I love winter, I really do. I also opted to get a 4×4 vehicle so I’m never really home bound, even in the worst blizzard. This is something not every New Englander has the luxury of owning, which means most people have to wait for those awful plow trucks to come through. Besides being loud, spewing emissions, and tearing up asphalt, putting plows on the road costs states many millions of dollars every winter.
But self-heating roads could melt snow before it ever gets a chance to accumulate while eliminating corrosive road salting and extensive plowing during winter snow storms.
Christina Chang and her colleagues at the University of Houston, Texas, are working on a design to incorporate heating elements into the asphalt and concrete roads to reduce the use of plowing. It’s a little weird that a Texas school is pursuing research for a problem they don’t have, but any idea that would get plow trucks off the roads is good to me.
So far, three ideas have been vetted. They first tried using fly ash, a by-product of coal power plants, followed by steel shavings. The idea is to use an element that resists electricity, thus producing heat. Both ideas worked, but the best ideas involve carbon nanofibres which heat the road much faster. The nanofibres are stacked like cups on a paper sheet and were able to heat a slab of concrete 10 centimeters thick and 25 centimeters in area from -10 degrees C to 0 degrees C in two hours using 6 watts of power.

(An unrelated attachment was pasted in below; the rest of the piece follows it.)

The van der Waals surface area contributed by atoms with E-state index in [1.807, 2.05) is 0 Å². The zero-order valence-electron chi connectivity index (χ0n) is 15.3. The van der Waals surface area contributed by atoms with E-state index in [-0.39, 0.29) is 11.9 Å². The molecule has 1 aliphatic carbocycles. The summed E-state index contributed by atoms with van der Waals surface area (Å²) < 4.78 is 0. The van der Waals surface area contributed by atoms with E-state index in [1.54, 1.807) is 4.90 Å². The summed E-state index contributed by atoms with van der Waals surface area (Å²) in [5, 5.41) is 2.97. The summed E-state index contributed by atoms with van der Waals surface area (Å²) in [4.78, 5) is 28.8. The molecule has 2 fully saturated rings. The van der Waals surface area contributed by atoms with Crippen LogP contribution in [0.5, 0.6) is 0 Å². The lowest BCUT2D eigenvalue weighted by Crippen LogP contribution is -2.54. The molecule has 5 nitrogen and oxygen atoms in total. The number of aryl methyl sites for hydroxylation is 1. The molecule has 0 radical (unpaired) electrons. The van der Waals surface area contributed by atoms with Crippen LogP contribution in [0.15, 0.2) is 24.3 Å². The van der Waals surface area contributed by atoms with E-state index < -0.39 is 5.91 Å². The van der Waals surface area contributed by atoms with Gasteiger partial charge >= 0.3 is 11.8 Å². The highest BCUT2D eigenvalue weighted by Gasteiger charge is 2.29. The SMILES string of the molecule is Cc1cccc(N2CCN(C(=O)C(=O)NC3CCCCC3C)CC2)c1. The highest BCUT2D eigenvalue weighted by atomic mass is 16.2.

Heating a whole roadway is going to take a lot more energy. It may even take more energy than all the combined plow trucks and salting equipment. Then there is a matter of what to do with all that excess melted snow… if two feet of snow are set to fall, what happens to the slush as it melts? Will it freeze to overpasses? Can this process be applied to the whole road system, or just highways?
It’s a good idea that needs some careful investigation. But if I don’t have to get stuck behind plows anymore, I would be most appreciative, and I think so would the environment.